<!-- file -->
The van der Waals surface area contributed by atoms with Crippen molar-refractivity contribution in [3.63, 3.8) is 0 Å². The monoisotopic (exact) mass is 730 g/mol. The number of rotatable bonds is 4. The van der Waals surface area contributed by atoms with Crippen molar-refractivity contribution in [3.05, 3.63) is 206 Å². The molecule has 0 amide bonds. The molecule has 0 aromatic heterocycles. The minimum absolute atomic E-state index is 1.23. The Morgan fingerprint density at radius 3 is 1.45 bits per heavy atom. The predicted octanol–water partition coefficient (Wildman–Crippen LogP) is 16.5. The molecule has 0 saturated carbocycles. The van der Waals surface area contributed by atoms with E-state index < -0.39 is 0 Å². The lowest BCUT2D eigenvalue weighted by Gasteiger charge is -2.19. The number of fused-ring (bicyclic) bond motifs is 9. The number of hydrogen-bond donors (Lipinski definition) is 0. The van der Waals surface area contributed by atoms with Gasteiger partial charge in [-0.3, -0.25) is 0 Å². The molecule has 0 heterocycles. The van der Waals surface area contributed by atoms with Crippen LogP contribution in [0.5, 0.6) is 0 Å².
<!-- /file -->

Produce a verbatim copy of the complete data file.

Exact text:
The van der Waals surface area contributed by atoms with Crippen molar-refractivity contribution in [3.63, 3.8) is 0 Å². The monoisotopic (exact) mass is 730 g/mol. The number of rotatable bonds is 4. The van der Waals surface area contributed by atoms with Crippen molar-refractivity contribution in [3.05, 3.63) is 206 Å². The molecule has 0 amide bonds. The molecule has 0 aromatic heterocycles. The minimum absolute atomic E-state index is 1.23. The Morgan fingerprint density at radius 3 is 1.45 bits per heavy atom. The predicted octanol–water partition coefficient (Wildman–Crippen LogP) is 16.5. The molecule has 0 saturated carbocycles. The van der Waals surface area contributed by atoms with E-state index < -0.39 is 0 Å². The lowest BCUT2D eigenvalue weighted by Gasteiger charge is -2.19. The number of fused-ring (bicyclic) bond motifs is 9. The number of hydrogen-bond donors (Lipinski definition) is 0. The van der Waals surface area contributed by atoms with Gasteiger partial charge in [-0.3, -0.25) is 0 Å². The molecule has 0 heterocycles. The van der Waals surface area contributed by atoms with Crippen LogP contribution in [0.5, 0.6) is 0 Å².